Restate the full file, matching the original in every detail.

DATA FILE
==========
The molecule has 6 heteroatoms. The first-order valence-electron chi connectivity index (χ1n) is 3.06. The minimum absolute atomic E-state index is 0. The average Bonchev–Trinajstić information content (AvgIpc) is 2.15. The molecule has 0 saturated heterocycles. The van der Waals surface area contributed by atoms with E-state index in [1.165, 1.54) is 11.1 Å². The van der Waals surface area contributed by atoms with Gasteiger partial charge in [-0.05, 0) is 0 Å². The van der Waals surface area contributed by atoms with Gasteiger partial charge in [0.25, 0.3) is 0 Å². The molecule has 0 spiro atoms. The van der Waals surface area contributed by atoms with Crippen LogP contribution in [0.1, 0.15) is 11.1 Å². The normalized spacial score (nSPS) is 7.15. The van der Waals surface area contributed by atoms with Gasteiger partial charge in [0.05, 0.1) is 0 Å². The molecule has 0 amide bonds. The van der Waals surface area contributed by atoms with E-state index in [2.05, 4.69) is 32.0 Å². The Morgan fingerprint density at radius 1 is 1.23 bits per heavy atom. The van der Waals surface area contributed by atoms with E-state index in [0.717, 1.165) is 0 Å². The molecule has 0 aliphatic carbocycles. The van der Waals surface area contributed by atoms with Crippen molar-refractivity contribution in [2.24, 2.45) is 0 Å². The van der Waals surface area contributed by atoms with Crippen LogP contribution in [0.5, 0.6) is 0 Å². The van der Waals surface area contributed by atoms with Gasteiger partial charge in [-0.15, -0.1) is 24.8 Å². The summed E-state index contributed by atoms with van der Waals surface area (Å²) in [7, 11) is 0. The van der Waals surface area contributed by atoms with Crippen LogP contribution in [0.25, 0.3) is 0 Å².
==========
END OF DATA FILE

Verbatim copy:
The molecule has 6 heteroatoms. The first-order valence-electron chi connectivity index (χ1n) is 3.06. The minimum absolute atomic E-state index is 0. The average Bonchev–Trinajstić information content (AvgIpc) is 2.15. The molecule has 0 saturated heterocycles. The van der Waals surface area contributed by atoms with E-state index in [1.165, 1.54) is 11.1 Å². The van der Waals surface area contributed by atoms with Gasteiger partial charge in [-0.05, 0) is 0 Å². The van der Waals surface area contributed by atoms with Gasteiger partial charge in [0.25, 0.3) is 0 Å². The molecule has 0 spiro atoms. The van der Waals surface area contributed by atoms with Crippen LogP contribution in [0.1, 0.15) is 11.1 Å². The normalized spacial score (nSPS) is 7.15. The van der Waals surface area contributed by atoms with Gasteiger partial charge in [0.05, 0.1) is 0 Å². The molecule has 0 amide bonds. The van der Waals surface area contributed by atoms with E-state index in [2.05, 4.69) is 32.0 Å². The Morgan fingerprint density at radius 1 is 1.23 bits per heavy atom. The van der Waals surface area contributed by atoms with E-state index in [0.717, 1.165) is 0 Å². The molecule has 0 aliphatic carbocycles. The van der Waals surface area contributed by atoms with Crippen molar-refractivity contribution in [2.24, 2.45) is 0 Å². The van der Waals surface area contributed by atoms with Crippen LogP contribution in [0.5, 0.6) is 0 Å². The van der Waals surface area contributed by atoms with Gasteiger partial charge in [-0.15, -0.1) is 24.8 Å². The summed E-state index contributed by atoms with van der Waals surface area (Å²) in [7, 11) is 0. The van der Waals surface area contributed by atoms with Crippen LogP contribution in [0.25, 0.3) is 0 Å².